Some similarities between the adoptions remain. I want to include a couple of paragraphs from my reflections on Elijah’s adoption, updated for the girls. I think they are relevant to our experience this time around.

Having heard the stories of birthmothers who have placed their children for adoption, I know that it is not an easy choice. I also know the way our society views the participants in our situation discourages women who do not want to parent from placing their child with another family. Adoptive parents are often seen as heroes, rescuing innocent children from the jaws of poverty and neglect. A birthmother is viewed as immoral and unfit and clearly does not love the child growing in her womb because no good, loving mother would never abandon her baby. Birthfathers are talked about even less and are seen as deadbeats at best. Abortion thus becomes a more attractive option because it can be done with greater secrecy and seemingly with less societal shame. But the stereotypes of birthfamilies are not based on much reality. The fact is Bethany and Joy have been surrounded by love their entire lives from their birthfamily to their adoptive family. Their birthmother made sure they received prenatal care and prayed for them regularly. This is not to make adoption a pollyannaish process, but to say that though this situation was born out of difficulty, the people involved truly love Bethany and Joy and express it in unique ways.

Having gone through two adoptions, I can say there are many disincentives for adoptive parents along the way. Private adoption, either domestic or foreign, is expensive. We were subject to background checks, financial checks, fingerprinting, and home inspections. All of these are reasonable, but as we proceeded in the process, I kept thinking, birthparents never have to do any of this stuff. A pregnant couple’s custody of their child does not depend on correctly answering questions about their philosophy of discipline or making sure all their medicine is in a locked box. Adoption agencies in most states are non-profit corporations and ours certainly earned their fees, but I could not help thinking that while adoption was an excellent use of our money, a good portion of our fees could have started a college fund for my child. In our research of which adoption route to take we also looked into the public foster-adopt system, which is even more difficult to navigate. There are similar background checks and home studies. While it is less expensive, the bureaucratic maze is worse than the private option. There are mandatory classes held over several weeks, each offered only once a year, meaning it could take years for parents to be considered ready for adoption if their schedules do not line up with the local government’s. There are groups in America working hard to ensure abortions are available regardless of ability to pay. I wonder why there is not a similar cry for making adoption available regardless of ability to pay. How many incredible parents are out there who would gladly adopt a child who needs a home but cannot because they are unable to afford the high costs? Health insurance plans often cover infertility treatment, but offer little help with adoption. With the large amount of kids in foster care and the continuing high percentage of unintended pregnancies, why do we not support adoption and adoptive parents with more resources?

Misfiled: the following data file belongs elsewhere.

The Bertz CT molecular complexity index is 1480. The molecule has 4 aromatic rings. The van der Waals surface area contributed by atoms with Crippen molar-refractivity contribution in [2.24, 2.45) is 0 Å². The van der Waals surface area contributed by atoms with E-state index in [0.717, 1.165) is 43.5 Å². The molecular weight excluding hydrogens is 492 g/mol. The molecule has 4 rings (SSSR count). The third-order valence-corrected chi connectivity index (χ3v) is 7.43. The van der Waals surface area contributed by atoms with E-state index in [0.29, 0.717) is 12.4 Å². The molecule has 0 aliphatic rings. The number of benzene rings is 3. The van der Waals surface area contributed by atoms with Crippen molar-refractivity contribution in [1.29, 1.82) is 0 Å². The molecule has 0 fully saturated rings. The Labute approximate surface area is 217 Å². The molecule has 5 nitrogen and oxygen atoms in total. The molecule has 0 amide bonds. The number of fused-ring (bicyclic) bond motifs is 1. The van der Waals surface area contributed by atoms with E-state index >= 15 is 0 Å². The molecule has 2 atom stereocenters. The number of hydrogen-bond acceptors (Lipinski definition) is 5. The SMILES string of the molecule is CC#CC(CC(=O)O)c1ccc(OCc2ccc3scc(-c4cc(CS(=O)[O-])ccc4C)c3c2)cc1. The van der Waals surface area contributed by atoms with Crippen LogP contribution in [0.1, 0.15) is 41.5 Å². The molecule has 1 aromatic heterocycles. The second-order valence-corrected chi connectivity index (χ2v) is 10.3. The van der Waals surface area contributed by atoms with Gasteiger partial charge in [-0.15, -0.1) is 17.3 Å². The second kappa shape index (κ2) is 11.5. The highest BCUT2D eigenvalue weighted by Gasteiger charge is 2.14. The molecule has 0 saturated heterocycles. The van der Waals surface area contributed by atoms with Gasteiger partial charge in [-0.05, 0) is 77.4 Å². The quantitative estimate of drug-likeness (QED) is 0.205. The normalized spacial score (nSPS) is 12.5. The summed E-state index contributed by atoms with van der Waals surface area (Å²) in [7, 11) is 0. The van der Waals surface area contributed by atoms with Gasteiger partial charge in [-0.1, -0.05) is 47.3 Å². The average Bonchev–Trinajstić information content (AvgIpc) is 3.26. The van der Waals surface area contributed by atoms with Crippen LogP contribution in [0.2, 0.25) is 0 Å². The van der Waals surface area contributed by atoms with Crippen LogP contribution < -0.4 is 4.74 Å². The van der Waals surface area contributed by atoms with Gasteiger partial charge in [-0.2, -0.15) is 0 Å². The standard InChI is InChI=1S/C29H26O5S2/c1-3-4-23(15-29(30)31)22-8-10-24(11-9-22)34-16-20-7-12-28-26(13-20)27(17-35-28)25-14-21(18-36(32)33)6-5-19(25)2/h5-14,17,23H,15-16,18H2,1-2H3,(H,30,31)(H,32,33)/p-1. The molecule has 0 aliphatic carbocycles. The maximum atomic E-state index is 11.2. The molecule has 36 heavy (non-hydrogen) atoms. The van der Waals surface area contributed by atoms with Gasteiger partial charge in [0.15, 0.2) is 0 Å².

I am more exhausted than I have been in years. The incessant childcare can consume my thoughts and I run the risk of losing my appreciation of this season. Strangely, Elijah, in his sweetness and excitement toward Bethany and Joy, reminds me just how miraculous these girls are. Gratitude overcomes me those moments I can stop, breathe, and simply hold the girls. Such moments seem to be increasing as the girls’ schedule has stabilized. They have both just started to smile. They can focus their eyes more and we can gaze at one another. I can say I am grateful to God for making us a family together. I cannot believe Jesus allows us to know these amazing people when they are so young and fragile. I am awed the Holy Spirit has given us the gift of knowing these girls as they grow.

Tyler and Joy